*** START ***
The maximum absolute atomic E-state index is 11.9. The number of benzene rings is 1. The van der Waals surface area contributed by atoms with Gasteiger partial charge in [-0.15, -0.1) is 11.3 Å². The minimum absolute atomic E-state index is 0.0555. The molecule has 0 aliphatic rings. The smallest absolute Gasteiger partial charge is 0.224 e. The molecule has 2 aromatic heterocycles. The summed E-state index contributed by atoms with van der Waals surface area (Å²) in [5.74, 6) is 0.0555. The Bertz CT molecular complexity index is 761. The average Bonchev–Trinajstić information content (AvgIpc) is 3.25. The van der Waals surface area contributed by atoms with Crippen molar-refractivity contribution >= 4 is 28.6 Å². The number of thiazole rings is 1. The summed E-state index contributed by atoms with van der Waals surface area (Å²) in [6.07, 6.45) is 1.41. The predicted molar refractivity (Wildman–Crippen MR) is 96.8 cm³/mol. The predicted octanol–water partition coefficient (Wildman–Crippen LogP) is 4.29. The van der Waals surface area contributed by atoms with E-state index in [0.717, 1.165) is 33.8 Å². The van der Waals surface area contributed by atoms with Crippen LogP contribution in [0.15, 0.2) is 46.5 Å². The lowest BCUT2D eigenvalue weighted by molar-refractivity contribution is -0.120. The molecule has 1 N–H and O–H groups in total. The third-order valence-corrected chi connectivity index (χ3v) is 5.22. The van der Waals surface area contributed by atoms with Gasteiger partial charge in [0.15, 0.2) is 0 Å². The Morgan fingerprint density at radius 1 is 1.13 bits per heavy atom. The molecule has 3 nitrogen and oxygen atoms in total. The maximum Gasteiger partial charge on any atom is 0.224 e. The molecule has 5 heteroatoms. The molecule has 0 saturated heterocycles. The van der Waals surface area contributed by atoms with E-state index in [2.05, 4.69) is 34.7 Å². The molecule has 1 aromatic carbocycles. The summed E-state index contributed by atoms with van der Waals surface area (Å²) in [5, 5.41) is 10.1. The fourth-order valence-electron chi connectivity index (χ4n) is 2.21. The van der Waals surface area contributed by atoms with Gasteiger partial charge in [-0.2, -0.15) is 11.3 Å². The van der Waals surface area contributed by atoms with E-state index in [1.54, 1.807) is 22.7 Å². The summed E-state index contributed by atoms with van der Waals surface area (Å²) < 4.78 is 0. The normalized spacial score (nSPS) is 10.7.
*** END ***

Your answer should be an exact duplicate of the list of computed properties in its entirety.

The maximum absolute atomic E-state index is 11.9. The number of benzene rings is 1. The van der Waals surface area contributed by atoms with Gasteiger partial charge in [-0.15, -0.1) is 11.3 Å². The minimum absolute atomic E-state index is 0.0555. The molecule has 0 aliphatic rings. The smallest absolute Gasteiger partial charge is 0.224 e. The molecule has 2 aromatic heterocycles. The summed E-state index contributed by atoms with van der Waals surface area (Å²) in [5.74, 6) is 0.0555. The Bertz CT molecular complexity index is 761. The average Bonchev–Trinajstić information content (AvgIpc) is 3.25. The van der Waals surface area contributed by atoms with Crippen molar-refractivity contribution >= 4 is 28.6 Å². The number of thiazole rings is 1. The summed E-state index contributed by atoms with van der Waals surface area (Å²) in [6.07, 6.45) is 1.41. The predicted molar refractivity (Wildman–Crippen MR) is 96.8 cm³/mol. The predicted octanol–water partition coefficient (Wildman–Crippen LogP) is 4.29. The van der Waals surface area contributed by atoms with E-state index in [0.717, 1.165) is 33.8 Å². The van der Waals surface area contributed by atoms with Crippen LogP contribution in [0.15, 0.2) is 46.5 Å². The lowest BCUT2D eigenvalue weighted by molar-refractivity contribution is -0.120. The molecule has 1 N–H and O–H groups in total. The third-order valence-corrected chi connectivity index (χ3v) is 5.22. The van der Waals surface area contributed by atoms with Gasteiger partial charge in [0.15, 0.2) is 0 Å². The Morgan fingerprint density at radius 1 is 1.13 bits per heavy atom. The molecule has 3 nitrogen and oxygen atoms in total. The maximum Gasteiger partial charge on any atom is 0.224 e. The molecule has 5 heteroatoms. The molecule has 0 saturated heterocycles. The van der Waals surface area contributed by atoms with E-state index in [2.05, 4.69) is 34.7 Å². The molecule has 1 aromatic carbocycles. The summed E-state index contributed by atoms with van der Waals surface area (Å²) in [5, 5.41) is 10.1. The fourth-order valence-electron chi connectivity index (χ4n) is 2.21. The van der Waals surface area contributed by atoms with Gasteiger partial charge in [-0.2, -0.15) is 11.3 Å². The van der Waals surface area contributed by atoms with E-state index in [1.54, 1.807) is 22.7 Å². The summed E-state index contributed by atoms with van der Waals surface area (Å²) < 4.78 is 0. The normalized spacial score (nSPS) is 10.7.